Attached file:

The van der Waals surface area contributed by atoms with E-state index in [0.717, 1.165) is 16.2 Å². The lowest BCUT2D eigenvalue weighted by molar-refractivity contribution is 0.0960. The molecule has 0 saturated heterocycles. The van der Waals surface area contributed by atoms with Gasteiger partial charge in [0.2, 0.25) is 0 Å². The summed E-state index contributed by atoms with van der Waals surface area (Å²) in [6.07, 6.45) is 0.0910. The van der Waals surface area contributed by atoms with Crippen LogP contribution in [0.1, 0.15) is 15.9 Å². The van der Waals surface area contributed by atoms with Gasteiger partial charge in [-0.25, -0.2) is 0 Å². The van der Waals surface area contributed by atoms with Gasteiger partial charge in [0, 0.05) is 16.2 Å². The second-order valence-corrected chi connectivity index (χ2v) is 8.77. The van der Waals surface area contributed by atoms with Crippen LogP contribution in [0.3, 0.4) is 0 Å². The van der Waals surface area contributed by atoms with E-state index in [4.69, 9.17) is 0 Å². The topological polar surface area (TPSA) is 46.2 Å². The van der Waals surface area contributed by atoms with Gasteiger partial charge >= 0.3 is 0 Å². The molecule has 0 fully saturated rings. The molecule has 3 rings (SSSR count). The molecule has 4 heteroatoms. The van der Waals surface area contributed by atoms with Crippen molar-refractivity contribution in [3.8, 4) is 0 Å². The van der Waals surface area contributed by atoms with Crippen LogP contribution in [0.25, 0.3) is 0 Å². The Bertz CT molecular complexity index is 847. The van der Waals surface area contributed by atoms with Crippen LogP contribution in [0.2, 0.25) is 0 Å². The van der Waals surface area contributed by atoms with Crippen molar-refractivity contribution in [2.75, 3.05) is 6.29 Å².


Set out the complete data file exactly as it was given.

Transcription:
The van der Waals surface area contributed by atoms with E-state index in [0.717, 1.165) is 16.2 Å². The lowest BCUT2D eigenvalue weighted by molar-refractivity contribution is 0.0960. The molecule has 0 saturated heterocycles. The van der Waals surface area contributed by atoms with Gasteiger partial charge in [0.2, 0.25) is 0 Å². The summed E-state index contributed by atoms with van der Waals surface area (Å²) in [6.07, 6.45) is 0.0910. The van der Waals surface area contributed by atoms with Crippen LogP contribution in [0.1, 0.15) is 15.9 Å². The van der Waals surface area contributed by atoms with Gasteiger partial charge in [-0.25, -0.2) is 0 Å². The van der Waals surface area contributed by atoms with Gasteiger partial charge in [0, 0.05) is 16.2 Å². The second-order valence-corrected chi connectivity index (χ2v) is 8.77. The van der Waals surface area contributed by atoms with Crippen LogP contribution in [0.3, 0.4) is 0 Å². The van der Waals surface area contributed by atoms with E-state index in [4.69, 9.17) is 0 Å². The topological polar surface area (TPSA) is 46.2 Å². The van der Waals surface area contributed by atoms with Gasteiger partial charge >= 0.3 is 0 Å². The molecule has 0 fully saturated rings. The molecule has 3 rings (SSSR count). The molecule has 4 heteroatoms. The van der Waals surface area contributed by atoms with Crippen molar-refractivity contribution in [3.8, 4) is 0 Å². The van der Waals surface area contributed by atoms with Crippen LogP contribution in [0.25, 0.3) is 0 Å². The Bertz CT molecular complexity index is 847. The van der Waals surface area contributed by atoms with Crippen LogP contribution in [0.2, 0.25) is 0 Å². The van der Waals surface area contributed by atoms with Crippen molar-refractivity contribution in [2.75, 3.05) is 6.29 Å².